Extension is more than feasable the Air Force has identified over 150 airframes for the Golden Eagle program, Thiis will extend C models, most of wich are now ANG birds, life well into the late 2020's

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demophilus September 27, 2012 at 1:42 am

Let's not forget that some of our allies are just now retiring the F-4, and other nations are just now retiring their Mig-21 variants. Getting a few more years out of the 15 makes sense. It's got the power to fling something like a MALD, networked BVRAAM, or JASSM a good long way, and it might make for a good micro-satellite launcher, as it was used in the ASAT tests back in 1985. It's still a good tool for the toolbox, if it's used the right way.

Apart from that, some of you maybe need to consider the possibility that the F-35 is at least in part an effort to build a host for a directed energy weapons suite of some kind. I'm not saying that justifies the cost or complexity of the system, but it might explain some of the commitment to it.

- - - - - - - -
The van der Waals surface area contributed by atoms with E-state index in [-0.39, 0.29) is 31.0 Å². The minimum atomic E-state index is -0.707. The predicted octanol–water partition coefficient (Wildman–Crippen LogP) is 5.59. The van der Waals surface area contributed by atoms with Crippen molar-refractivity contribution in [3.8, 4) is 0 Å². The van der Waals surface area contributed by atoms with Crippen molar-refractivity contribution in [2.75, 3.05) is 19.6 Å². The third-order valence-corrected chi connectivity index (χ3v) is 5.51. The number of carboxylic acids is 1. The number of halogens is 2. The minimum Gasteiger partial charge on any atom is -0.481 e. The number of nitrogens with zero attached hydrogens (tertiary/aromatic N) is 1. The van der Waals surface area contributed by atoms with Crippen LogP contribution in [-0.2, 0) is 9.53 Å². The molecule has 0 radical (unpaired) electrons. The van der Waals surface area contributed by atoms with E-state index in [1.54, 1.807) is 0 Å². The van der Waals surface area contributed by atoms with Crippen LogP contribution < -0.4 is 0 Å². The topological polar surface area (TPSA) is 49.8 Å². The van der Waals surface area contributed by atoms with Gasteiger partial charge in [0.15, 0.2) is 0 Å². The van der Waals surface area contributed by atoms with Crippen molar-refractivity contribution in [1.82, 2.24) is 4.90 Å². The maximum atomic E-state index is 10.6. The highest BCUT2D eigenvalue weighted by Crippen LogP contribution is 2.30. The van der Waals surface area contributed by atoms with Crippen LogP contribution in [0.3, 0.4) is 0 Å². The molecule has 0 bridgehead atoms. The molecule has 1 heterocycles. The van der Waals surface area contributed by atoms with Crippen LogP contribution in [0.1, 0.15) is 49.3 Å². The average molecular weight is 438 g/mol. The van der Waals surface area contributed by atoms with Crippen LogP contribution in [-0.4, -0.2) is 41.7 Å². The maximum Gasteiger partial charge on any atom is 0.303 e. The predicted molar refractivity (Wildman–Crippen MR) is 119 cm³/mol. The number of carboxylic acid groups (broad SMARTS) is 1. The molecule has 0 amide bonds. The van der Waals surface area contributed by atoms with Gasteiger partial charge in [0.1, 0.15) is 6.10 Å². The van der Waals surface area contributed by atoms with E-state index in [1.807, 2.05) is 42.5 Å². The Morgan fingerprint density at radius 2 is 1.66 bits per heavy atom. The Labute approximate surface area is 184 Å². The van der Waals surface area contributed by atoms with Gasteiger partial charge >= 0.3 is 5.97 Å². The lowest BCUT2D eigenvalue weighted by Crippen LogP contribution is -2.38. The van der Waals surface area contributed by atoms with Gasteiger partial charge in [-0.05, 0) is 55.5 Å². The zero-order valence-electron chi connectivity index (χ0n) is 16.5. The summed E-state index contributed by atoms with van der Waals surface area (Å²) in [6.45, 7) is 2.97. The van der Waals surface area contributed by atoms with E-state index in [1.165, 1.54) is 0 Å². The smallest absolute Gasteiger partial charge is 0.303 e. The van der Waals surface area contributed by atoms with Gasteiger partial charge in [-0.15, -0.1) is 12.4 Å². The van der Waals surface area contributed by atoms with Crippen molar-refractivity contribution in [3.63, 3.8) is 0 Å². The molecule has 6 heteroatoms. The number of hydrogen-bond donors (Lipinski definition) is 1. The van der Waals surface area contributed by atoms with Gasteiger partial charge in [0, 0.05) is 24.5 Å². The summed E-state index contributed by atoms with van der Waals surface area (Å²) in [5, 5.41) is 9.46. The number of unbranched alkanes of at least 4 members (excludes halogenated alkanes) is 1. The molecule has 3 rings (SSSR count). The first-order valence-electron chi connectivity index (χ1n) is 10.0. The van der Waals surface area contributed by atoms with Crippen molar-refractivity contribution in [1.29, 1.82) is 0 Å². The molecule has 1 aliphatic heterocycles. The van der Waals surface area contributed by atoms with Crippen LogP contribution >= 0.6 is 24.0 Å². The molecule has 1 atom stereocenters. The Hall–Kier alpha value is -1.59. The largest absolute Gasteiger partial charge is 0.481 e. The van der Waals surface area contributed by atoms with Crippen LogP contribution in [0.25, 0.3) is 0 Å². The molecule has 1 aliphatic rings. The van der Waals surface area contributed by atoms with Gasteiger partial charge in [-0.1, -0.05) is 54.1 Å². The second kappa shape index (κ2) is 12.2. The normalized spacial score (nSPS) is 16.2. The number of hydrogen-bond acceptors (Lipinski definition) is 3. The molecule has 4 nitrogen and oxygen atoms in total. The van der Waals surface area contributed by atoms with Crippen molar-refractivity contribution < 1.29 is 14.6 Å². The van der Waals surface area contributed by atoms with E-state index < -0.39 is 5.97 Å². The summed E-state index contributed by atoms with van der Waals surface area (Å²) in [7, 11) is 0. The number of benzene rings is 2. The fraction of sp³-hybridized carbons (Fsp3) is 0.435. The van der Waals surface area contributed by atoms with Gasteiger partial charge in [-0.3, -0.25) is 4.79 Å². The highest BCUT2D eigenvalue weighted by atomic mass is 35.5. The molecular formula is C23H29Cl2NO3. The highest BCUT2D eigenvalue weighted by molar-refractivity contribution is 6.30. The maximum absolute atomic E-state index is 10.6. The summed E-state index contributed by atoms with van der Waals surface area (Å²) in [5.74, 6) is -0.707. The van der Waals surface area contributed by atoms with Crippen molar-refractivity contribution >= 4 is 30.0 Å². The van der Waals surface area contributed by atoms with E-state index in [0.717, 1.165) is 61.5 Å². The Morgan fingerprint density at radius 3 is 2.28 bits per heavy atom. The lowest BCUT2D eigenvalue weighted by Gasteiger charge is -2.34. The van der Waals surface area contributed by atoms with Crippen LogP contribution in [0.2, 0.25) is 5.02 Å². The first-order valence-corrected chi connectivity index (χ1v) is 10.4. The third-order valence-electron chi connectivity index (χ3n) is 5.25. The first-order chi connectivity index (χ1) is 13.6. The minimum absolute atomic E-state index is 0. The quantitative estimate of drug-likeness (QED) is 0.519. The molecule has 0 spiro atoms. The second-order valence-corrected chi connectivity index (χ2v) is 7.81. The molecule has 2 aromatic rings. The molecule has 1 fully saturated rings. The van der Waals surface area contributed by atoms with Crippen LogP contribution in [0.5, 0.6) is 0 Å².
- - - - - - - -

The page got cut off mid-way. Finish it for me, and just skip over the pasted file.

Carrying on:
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Guest September 27, 2012 at 7:50 am

Would it be possible to upgrade them to the F-15 ACTIVES?

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Mario Seoane September 27, 2012 at 10:42 am

Ultra Hornet international road maps and Growlers for the 3 forces, with affordable stealth and jamming technology, a truly 4.9 Gen, at half price, linked with Satelites, Awacs, Aegis, ground troops, and of course drones. Able to carry air to air and very long range bombs in internal bays. Today they are able to detect what ever stealth airplane with the concept of cooperative engagement, that`s the way of the future, not the soliteay stealth. Russians and Chinese are going from where America is coming back. Let them to waste their time and money.

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FtD September 27, 2012 at 11:22 pm